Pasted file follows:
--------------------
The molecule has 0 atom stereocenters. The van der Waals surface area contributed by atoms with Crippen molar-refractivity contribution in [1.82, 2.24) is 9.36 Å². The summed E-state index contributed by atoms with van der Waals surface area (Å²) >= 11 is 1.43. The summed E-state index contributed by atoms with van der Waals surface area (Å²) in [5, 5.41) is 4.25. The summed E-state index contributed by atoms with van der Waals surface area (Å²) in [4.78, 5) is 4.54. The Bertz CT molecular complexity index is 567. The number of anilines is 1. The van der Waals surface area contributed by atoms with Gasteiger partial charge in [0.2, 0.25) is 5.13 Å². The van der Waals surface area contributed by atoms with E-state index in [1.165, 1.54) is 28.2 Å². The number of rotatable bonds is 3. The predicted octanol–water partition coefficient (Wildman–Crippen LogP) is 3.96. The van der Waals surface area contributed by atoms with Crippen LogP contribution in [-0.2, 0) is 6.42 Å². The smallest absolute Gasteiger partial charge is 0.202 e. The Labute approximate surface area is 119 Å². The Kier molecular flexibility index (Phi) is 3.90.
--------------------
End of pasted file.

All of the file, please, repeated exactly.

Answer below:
The molecule has 0 atom stereocenters. The van der Waals surface area contributed by atoms with Crippen molar-refractivity contribution in [1.82, 2.24) is 9.36 Å². The summed E-state index contributed by atoms with van der Waals surface area (Å²) >= 11 is 1.43. The summed E-state index contributed by atoms with van der Waals surface area (Å²) in [5, 5.41) is 4.25. The summed E-state index contributed by atoms with van der Waals surface area (Å²) in [4.78, 5) is 4.54. The Bertz CT molecular complexity index is 567. The number of anilines is 1. The van der Waals surface area contributed by atoms with Gasteiger partial charge in [0.2, 0.25) is 5.13 Å². The van der Waals surface area contributed by atoms with E-state index in [1.165, 1.54) is 28.2 Å². The number of rotatable bonds is 3. The predicted octanol–water partition coefficient (Wildman–Crippen LogP) is 3.96. The van der Waals surface area contributed by atoms with Crippen LogP contribution in [-0.2, 0) is 6.42 Å². The smallest absolute Gasteiger partial charge is 0.202 e. The Labute approximate surface area is 119 Å². The Kier molecular flexibility index (Phi) is 3.90.